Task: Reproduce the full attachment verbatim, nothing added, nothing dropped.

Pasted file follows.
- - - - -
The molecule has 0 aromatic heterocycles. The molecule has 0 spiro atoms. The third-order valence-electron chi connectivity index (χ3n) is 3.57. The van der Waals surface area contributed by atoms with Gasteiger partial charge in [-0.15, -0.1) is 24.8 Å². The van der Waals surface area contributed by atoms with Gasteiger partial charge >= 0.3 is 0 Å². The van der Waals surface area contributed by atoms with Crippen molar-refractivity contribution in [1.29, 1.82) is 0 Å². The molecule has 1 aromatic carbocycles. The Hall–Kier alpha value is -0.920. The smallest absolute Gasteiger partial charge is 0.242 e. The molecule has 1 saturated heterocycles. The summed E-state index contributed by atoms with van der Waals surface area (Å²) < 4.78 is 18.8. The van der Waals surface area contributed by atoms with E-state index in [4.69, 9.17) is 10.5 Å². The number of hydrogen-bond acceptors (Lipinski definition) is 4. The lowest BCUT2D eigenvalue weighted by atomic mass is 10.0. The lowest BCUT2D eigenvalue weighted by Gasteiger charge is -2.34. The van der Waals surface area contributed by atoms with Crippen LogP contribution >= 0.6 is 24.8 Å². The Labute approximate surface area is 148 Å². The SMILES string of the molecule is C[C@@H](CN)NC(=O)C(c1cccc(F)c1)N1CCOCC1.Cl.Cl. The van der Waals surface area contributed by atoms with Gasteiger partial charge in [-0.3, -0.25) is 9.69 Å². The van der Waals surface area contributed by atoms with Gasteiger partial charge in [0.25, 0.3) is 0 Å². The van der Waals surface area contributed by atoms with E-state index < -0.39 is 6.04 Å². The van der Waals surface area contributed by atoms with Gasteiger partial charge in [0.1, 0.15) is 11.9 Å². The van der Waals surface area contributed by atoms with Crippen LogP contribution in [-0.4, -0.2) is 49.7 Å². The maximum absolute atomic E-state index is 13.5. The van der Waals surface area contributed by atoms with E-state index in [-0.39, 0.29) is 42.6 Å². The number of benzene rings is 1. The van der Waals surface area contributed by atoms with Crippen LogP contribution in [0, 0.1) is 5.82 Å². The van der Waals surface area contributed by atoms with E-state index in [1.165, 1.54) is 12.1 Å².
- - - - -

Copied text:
The molecule has 0 aromatic heterocycles. The molecule has 0 spiro atoms. The third-order valence-electron chi connectivity index (χ3n) is 3.57. The van der Waals surface area contributed by atoms with Gasteiger partial charge in [-0.15, -0.1) is 24.8 Å². The van der Waals surface area contributed by atoms with Gasteiger partial charge >= 0.3 is 0 Å². The van der Waals surface area contributed by atoms with Crippen molar-refractivity contribution in [1.29, 1.82) is 0 Å². The molecule has 1 aromatic carbocycles. The Hall–Kier alpha value is -0.920. The smallest absolute Gasteiger partial charge is 0.242 e. The molecule has 1 saturated heterocycles. The summed E-state index contributed by atoms with van der Waals surface area (Å²) < 4.78 is 18.8. The van der Waals surface area contributed by atoms with E-state index in [4.69, 9.17) is 10.5 Å². The number of hydrogen-bond acceptors (Lipinski definition) is 4. The lowest BCUT2D eigenvalue weighted by atomic mass is 10.0. The lowest BCUT2D eigenvalue weighted by Gasteiger charge is -2.34. The van der Waals surface area contributed by atoms with Crippen LogP contribution >= 0.6 is 24.8 Å². The Labute approximate surface area is 148 Å². The SMILES string of the molecule is C[C@@H](CN)NC(=O)C(c1cccc(F)c1)N1CCOCC1.Cl.Cl. The van der Waals surface area contributed by atoms with Gasteiger partial charge in [-0.3, -0.25) is 9.69 Å². The van der Waals surface area contributed by atoms with Gasteiger partial charge in [0.25, 0.3) is 0 Å². The van der Waals surface area contributed by atoms with E-state index < -0.39 is 6.04 Å². The van der Waals surface area contributed by atoms with Gasteiger partial charge in [0.1, 0.15) is 11.9 Å². The van der Waals surface area contributed by atoms with Crippen LogP contribution in [-0.4, -0.2) is 49.7 Å². The maximum absolute atomic E-state index is 13.5. The van der Waals surface area contributed by atoms with E-state index in [-0.39, 0.29) is 42.6 Å². The number of benzene rings is 1. The van der Waals surface area contributed by atoms with Crippen LogP contribution in [0, 0.1) is 5.82 Å². The van der Waals surface area contributed by atoms with E-state index in [1.165, 1.54) is 12.1 Å².